Best ResponseYou've already chosen the best response.0Does that make sense?

Melodious
 one year ago
Best ResponseYou've already chosen the best response.0but which grade chemistry is this?????????

JoannaBlackwelder
 one year ago
Best ResponseYou've already chosen the best response.0That's good, @Melodious but I was asking @soso707

anonymous
 one year ago
Best ResponseYou've already chosen the best response.0yes @JoannaBlackwelder

JoannaBlackwelder
 one year ago
Best ResponseYou've already chosen the best response.0Great! So we are to dw:1434393062140:dw

JoannaBlackwelder
 one year ago
Best ResponseYou've already chosen the best response.0Any ideas from here?

JoannaBlackwelder
 one year ago
Best ResponseYou've already chosen the best response.0Please give it a shot. It is against policy to just give you the answers and we are mighty close to the answer.

JoannaBlackwelder
 one year ago
Best ResponseYou've already chosen the best response.0No, we just need to simplify what we have so far.

JoannaBlackwelder
 one year ago
Best ResponseYou've already chosen the best response.0Using algebra

anonymous
 one year ago
Best ResponseYou've already chosen the best response.0dw:1434393687091:dw

JoannaBlackwelder
 one year ago
Best ResponseYou've already chosen the best response.0Where did the equals sign go?

JoannaBlackwelder
 one year ago
Best ResponseYou've already chosen the best response.0I don't understand what you mean.

JoannaBlackwelder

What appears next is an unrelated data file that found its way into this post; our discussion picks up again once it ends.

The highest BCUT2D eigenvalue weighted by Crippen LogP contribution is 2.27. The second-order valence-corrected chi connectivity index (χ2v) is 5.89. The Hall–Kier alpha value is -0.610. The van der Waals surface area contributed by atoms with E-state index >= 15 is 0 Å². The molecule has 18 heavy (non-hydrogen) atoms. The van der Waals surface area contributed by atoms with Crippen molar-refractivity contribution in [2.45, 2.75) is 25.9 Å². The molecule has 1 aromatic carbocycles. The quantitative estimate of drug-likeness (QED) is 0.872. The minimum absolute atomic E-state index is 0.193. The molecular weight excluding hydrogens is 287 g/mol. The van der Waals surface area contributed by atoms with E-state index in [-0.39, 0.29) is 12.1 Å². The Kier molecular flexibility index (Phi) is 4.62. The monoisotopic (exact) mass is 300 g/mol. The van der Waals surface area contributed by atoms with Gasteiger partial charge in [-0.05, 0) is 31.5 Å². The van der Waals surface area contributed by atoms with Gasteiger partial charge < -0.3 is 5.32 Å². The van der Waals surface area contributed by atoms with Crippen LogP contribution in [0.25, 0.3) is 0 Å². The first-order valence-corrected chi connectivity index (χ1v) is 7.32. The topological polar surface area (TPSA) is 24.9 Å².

one year ago
Best ResponseYou've already chosen the best response.0I still don't understand what you are trying to say. Can you show me?

anonymous
 one year ago
Best ResponseYou've already chosen the best response.0dw:1434394032412:dw

JoannaBlackwelder
 one year ago
Best ResponseYou've already chosen the best response.0Hm, no, the equals sign can't just disappear.

JoannaBlackwelder
 one year ago
Best ResponseYou've already chosen the best response.0If we multiply both sides by T1, what happens? dw:1434394220901:dw

anonymous
 one year ago
Best ResponseYou've already chosen the best response.0There will be less pressure?

JoannaBlackwelder
 one year ago
Best ResponseYou've already chosen the best response.0How do you get that?

JoannaBlackwelder
 one year ago
Best ResponseYou've already chosen the best response.0No, that's not what I get.dw:1434395143188:dw

JoannaBlackwelder
 one year ago
Best ResponseYou've already chosen the best response.0dw:1434395174203:dw

JoannaBlackwelder
 one year ago
Best ResponseYou've already chosen the best response.0Is there anything else that can cancel?

JoannaBlackwelder
 one year ago
Best ResponseYou've already chosen the best response.0Right, great!

JoannaBlackwelder
 one year ago
Best ResponseYou've already chosen the best response.0So, what does that leave us with?

JoannaBlackwelder
 one year ago
Best ResponseYou've already chosen the best response.0What do you think that means?

anonymous
 one year ago
Best ResponseYou've already chosen the best response.0that the pressure same ?

anonymous
 one year ago
Best ResponseYou've already chosen the best response.0so : what would be the pressure of a given mass of a gas, if its volume and temperature are doubled same pressure ?

JoannaBlackwelder
 one year ago
Best ResponseYou've already chosen the best response.0Yep, or "pressure is constant"

anonymous
 one year ago
Best ResponseYou've already chosen the best response.0thanks a lot @JoannaBlackwelder :)

JoannaBlackwelder
 one year ago
Best ResponseYou've already chosen the best response.0You're very welcome :)